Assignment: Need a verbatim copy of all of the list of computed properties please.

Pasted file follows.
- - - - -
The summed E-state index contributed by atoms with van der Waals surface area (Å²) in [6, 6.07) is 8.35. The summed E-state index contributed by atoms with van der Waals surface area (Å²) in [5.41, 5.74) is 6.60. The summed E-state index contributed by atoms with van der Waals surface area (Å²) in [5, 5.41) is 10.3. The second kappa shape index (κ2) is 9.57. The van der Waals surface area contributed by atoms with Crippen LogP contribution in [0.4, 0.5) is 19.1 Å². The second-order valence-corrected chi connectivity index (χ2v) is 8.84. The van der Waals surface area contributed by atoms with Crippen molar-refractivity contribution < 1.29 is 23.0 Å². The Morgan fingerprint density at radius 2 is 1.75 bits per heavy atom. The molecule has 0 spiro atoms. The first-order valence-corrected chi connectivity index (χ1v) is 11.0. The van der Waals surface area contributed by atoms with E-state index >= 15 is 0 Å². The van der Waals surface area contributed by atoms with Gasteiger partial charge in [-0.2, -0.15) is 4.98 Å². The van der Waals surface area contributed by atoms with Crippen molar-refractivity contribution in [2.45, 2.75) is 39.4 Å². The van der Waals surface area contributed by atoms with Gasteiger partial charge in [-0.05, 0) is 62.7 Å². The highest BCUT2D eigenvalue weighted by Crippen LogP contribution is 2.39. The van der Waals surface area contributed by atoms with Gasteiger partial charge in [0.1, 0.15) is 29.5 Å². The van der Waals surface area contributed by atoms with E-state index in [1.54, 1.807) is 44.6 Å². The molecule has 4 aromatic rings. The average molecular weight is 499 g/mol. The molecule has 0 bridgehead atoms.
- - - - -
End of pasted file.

The summed E-state index contributed by atoms with van der Waals surface area (Å²) in [6, 6.07) is 8.35. The summed E-state index contributed by atoms with van der Waals surface area (Å²) in [5.41, 5.74) is 6.60. The summed E-state index contributed by atoms with van der Waals surface area (Å²) in [5, 5.41) is 10.3. The second kappa shape index (κ2) is 9.57. The van der Waals surface area contributed by atoms with Crippen LogP contribution in [0.4, 0.5) is 19.1 Å². The second-order valence-corrected chi connectivity index (χ2v) is 8.84. The van der Waals surface area contributed by atoms with Crippen molar-refractivity contribution < 1.29 is 23.0 Å². The Morgan fingerprint density at radius 2 is 1.75 bits per heavy atom. The molecule has 0 spiro atoms. The first-order valence-corrected chi connectivity index (χ1v) is 11.0. The van der Waals surface area contributed by atoms with E-state index >= 15 is 0 Å². The van der Waals surface area contributed by atoms with Gasteiger partial charge in [-0.2, -0.15) is 4.98 Å². The van der Waals surface area contributed by atoms with Crippen molar-refractivity contribution in [2.45, 2.75) is 39.4 Å². The van der Waals surface area contributed by atoms with Gasteiger partial charge in [-0.05, 0) is 62.7 Å². The highest BCUT2D eigenvalue weighted by Crippen LogP contribution is 2.39. The van der Waals surface area contributed by atoms with Gasteiger partial charge in [0.1, 0.15) is 29.5 Å². The van der Waals surface area contributed by atoms with E-state index in [1.54, 1.807) is 44.6 Å². The molecule has 4 aromatic rings. The average molecular weight is 499 g/mol. The molecule has 0 bridgehead atoms.